Do nothing from selfish ambition or conceit, but in humility regard others as better than yourselves. Let each of you look not to your own interests, but to the interests of others. ~Philippians 2:3-4 (NRSV)
Considering others more important than yourself by looking out for their interests manifests Christian humility and demonstrates conformity to the example set by Jesus Christ. In competitive environments, the cultivation of this sort of Christian concern for others can prove difficult. And beginning (at the latest) in graduate school, academia is a competitive environment.
Although my own graduate program did a good job cultivating collegiality, I heard horror stories from other graduate students regarding the ultra-competitive nature of their own programs. In a way, this makes sense. After all, the students in the department are competing for the same fellowships, graduate assistant positions, and ultimately jobs. And the job market is tight. As one anonymous graduate student recently wrote in The Chronicle of Higher Education, the current competitive job market means that even superior applicants have a better chance of winning The Hunger Games than securing a teaching post.
But for those of us who envision our work in academia as Christian vocation, there is something that presses against those competitive realities as the enduring words of Paul remind us that in order to be like Christ, we must look out for the interests of others: fellows graduate students, colleagues, and hopefully someday, our own students. Although we must work diligently in order to succeed in our own endeavors, this means that we should consider the success of others in our field–specifically other Christians–important, perhaps even more important than our own.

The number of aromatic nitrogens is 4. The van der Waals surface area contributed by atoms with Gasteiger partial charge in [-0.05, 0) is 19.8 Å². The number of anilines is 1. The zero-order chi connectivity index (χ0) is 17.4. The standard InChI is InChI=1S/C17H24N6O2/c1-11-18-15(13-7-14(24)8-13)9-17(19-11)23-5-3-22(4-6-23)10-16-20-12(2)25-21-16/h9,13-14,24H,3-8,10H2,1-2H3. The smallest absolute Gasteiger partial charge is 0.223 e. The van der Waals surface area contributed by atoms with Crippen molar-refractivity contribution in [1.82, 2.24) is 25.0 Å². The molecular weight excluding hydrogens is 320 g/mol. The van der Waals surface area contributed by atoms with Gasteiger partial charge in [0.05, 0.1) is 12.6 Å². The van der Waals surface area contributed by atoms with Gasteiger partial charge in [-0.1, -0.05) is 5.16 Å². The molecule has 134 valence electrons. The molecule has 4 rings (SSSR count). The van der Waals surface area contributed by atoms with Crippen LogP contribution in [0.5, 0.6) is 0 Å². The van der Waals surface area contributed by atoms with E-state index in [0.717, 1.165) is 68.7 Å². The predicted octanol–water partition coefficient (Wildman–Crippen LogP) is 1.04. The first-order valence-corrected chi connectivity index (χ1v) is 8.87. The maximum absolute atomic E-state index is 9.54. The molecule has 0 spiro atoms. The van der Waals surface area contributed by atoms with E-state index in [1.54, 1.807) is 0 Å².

1. Praying for students. My vocational situation (a denominational seminary) allows me this freedom. Yours might as well. If so, there is nothing more likely to turn your heart towards the needs and “interests” of your students than to ask them how you can pray for them. You might do this privately, publicly, or simply by having them fill out an index card with a prayer request.
2. Know the research interests of your colleagues. You might even keep a list. Then, when you see something that might interest them in print or on the internet, send them an e-note. It need not be long. 1-2 sentences should suffice. By doing this, you keep the interests and success of our colleagues in view. (Note: colleagues may be fellow graduate students or fellow professors; they may be at your own institution or those you have met at conferences.)
3. Think seriously about mentoring the next generation of scholars. Here at SWBTS-Houston, I often come across students who should consider pursuing academic work. (Some even want to study American Religious History!) When I do, I try to recruit those students to grade for me, make myself available to guide them in a directed study, and invite them to attend conferences with me. Although the first two require time, the latter requires giving up my own preferences regarding travel, lodging, and connecting with colleagues in order to shepherd a student through the conference gauntlet–a daunting task for first time attenders.
What are your suggestions? How do you seek to live out the admonitions of Philippians 2:3-4 in your particular academic context?